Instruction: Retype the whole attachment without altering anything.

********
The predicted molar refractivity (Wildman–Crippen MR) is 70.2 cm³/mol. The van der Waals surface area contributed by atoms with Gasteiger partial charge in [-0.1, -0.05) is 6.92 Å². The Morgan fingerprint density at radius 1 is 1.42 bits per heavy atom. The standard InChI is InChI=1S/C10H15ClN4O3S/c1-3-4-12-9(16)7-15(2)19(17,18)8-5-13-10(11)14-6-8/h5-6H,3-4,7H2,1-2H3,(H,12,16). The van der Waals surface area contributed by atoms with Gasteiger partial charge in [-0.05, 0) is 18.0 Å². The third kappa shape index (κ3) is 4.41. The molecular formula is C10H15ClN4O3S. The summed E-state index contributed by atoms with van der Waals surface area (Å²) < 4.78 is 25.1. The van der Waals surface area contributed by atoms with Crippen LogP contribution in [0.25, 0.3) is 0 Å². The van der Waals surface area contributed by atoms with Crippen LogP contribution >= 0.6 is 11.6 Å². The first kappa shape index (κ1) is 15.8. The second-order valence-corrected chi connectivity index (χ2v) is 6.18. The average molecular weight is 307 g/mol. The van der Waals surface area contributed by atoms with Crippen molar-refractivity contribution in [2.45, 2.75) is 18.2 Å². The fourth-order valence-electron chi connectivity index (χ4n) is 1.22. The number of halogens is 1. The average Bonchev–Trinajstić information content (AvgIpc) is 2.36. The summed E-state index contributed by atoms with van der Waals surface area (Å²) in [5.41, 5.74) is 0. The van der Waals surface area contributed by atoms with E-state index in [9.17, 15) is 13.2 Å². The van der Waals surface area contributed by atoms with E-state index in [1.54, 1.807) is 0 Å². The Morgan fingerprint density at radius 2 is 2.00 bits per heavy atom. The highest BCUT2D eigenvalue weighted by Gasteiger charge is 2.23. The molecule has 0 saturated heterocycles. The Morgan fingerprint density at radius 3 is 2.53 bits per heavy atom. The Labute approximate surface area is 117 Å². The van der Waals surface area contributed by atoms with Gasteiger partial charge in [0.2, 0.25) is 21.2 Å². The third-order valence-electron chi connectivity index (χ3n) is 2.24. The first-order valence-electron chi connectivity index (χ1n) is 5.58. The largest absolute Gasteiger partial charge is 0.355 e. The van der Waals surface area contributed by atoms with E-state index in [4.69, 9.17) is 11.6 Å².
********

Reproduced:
The predicted molar refractivity (Wildman–Crippen MR) is 70.2 cm³/mol. The van der Waals surface area contributed by atoms with Gasteiger partial charge in [-0.1, -0.05) is 6.92 Å². The Morgan fingerprint density at radius 1 is 1.42 bits per heavy atom. The standard InChI is InChI=1S/C10H15ClN4O3S/c1-3-4-12-9(16)7-15(2)19(17,18)8-5-13-10(11)14-6-8/h5-6H,3-4,7H2,1-2H3,(H,12,16). The van der Waals surface area contributed by atoms with Gasteiger partial charge in [-0.05, 0) is 18.0 Å². The third kappa shape index (κ3) is 4.41. The molecular formula is C10H15ClN4O3S. The summed E-state index contributed by atoms with van der Waals surface area (Å²) < 4.78 is 25.1. The van der Waals surface area contributed by atoms with Crippen LogP contribution in [0.25, 0.3) is 0 Å². The van der Waals surface area contributed by atoms with Crippen LogP contribution >= 0.6 is 11.6 Å². The first kappa shape index (κ1) is 15.8. The second-order valence-corrected chi connectivity index (χ2v) is 6.18. The average molecular weight is 307 g/mol. The van der Waals surface area contributed by atoms with Crippen molar-refractivity contribution in [2.45, 2.75) is 18.2 Å². The fourth-order valence-electron chi connectivity index (χ4n) is 1.22. The number of halogens is 1. The average Bonchev–Trinajstić information content (AvgIpc) is 2.36. The summed E-state index contributed by atoms with van der Waals surface area (Å²) in [5.41, 5.74) is 0. The van der Waals surface area contributed by atoms with E-state index in [9.17, 15) is 13.2 Å². The van der Waals surface area contributed by atoms with E-state index in [1.54, 1.807) is 0 Å². The Morgan fingerprint density at radius 2 is 2.00 bits per heavy atom. The highest BCUT2D eigenvalue weighted by Gasteiger charge is 2.23. The molecule has 0 saturated heterocycles. The Morgan fingerprint density at radius 3 is 2.53 bits per heavy atom. The Labute approximate surface area is 117 Å². The van der Waals surface area contributed by atoms with Gasteiger partial charge in [0.2, 0.25) is 21.2 Å². The third-order valence-electron chi connectivity index (χ3n) is 2.24. The first-order valence-electron chi connectivity index (χ1n) is 5.58. The largest absolute Gasteiger partial charge is 0.355 e. The van der Waals surface area contributed by atoms with E-state index in [4.69, 9.17) is 11.6 Å².